Welcome back to the latest Peek into Publishing! We love showing you around our departments and offering insight into not just entry level jobs, but a wide range of roles. We spoke with UK & Digital Sales Executive Craig in our very first post, and today we wanted to talk with Lauren about the US and international side of sales in publishing.
Lauren Strange, US & International Sales Executive
How did you get into the industry and into your current role?
My route into publishing was a rather unconventional one. I studied Fashion at the University of Huddersfield and worked at ASOS as a Buyers Assistant when I graduated. After a couple of years, I decided the job and industry weren’t for me and started looking into how to make the shift into publishing. I’d always loved reading and almost studied English Literature at University before I went down the fashion route.
The problem was that I had absolutely zero publishing-related experience. I started doing research into the industry and applied to numerous full-time positions in editorial, most of which I heard nothing back from. At the time I didn’t realise how important work experiences or internships were to get your foot in the door.
The first response I received from an application was actually at Watkins. Our science-fiction imprint Angry Robot interviewed me for the position of Editorial Assistant. Unfortunately, they offered the job to another interviewee with much more relevant experience. However, a few days later, the Angry Robot editor emailed me about another opening on the Watkins sales team which they thought I would be a good fit for. I reorganised my CV, sent it off and had an interview that week with the UK Sales Manager and Sales and Marketing Director. It is safe to say that it went really well, and I was offered the job of Sales Assistant by the end of the week.
A year and a half later and a promotion to US & International Sales Executive, I’m loving my job and the industry! Moral of the story is that even if you think you are completely under qualified for something, try anyway. The outcome might surprise you!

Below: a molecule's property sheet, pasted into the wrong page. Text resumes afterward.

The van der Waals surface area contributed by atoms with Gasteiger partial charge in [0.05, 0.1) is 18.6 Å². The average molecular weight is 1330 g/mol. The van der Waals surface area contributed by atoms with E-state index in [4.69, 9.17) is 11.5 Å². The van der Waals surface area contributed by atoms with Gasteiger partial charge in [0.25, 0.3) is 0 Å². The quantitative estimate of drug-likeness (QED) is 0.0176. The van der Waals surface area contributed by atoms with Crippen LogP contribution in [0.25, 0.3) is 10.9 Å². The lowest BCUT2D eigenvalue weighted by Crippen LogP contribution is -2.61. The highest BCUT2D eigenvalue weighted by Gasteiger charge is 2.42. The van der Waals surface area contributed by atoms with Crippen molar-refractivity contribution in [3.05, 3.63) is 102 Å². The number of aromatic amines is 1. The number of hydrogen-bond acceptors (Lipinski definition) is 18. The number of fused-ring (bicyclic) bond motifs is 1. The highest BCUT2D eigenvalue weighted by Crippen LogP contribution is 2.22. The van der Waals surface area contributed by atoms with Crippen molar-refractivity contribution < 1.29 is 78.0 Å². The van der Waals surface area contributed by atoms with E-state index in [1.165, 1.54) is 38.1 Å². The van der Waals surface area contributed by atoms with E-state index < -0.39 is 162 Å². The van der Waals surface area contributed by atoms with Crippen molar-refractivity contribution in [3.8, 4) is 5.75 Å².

What does your day to day look like as the US & International Sales Executive?
A huge part of my role is working closely with our distribution partners Penguin Random House (PRH) in the US, making sure all of our metadata is correct, chasing materials from the editors for critical deadlines and presenting titles to the sales reps six times a year. By showcasing our titles to the reps from all over the country, we flag the super lead titles (the ones they need to drive sales for) and collect any useful feedback on how to improve them, e.g. having a stronger subtitle or tweaking the cover design.
There are various reports I run, including the weekly sales reports, reports to track the sales of titles at their 6 and 12 month mark and reports to keep an eye on reprints, flagging any that have low stock in the US to our production team. I also spend time searching for new customers and pitching books to them, negotiating deals, closing and invoicing. For example, I have a contact I work closely with who produces monthly subscription boxes in the US. Today I worked out the quotes for them and sent them through, ready to negotiate or place the order.
What were you most surprised to learn when you started in sales in publishing?
In terms of the publishing industry as a whole, I’ve discovered just how nice everyone is. Sure, we have the occasional difficult author, but coming from the fashion industry, which is renowned for being … shall we say, ‘difficult’ (Devil Wears Prada anyone?), it’s been nice to work alongside and meet other people at different companies who are friendly, genuine and have a shared love of books.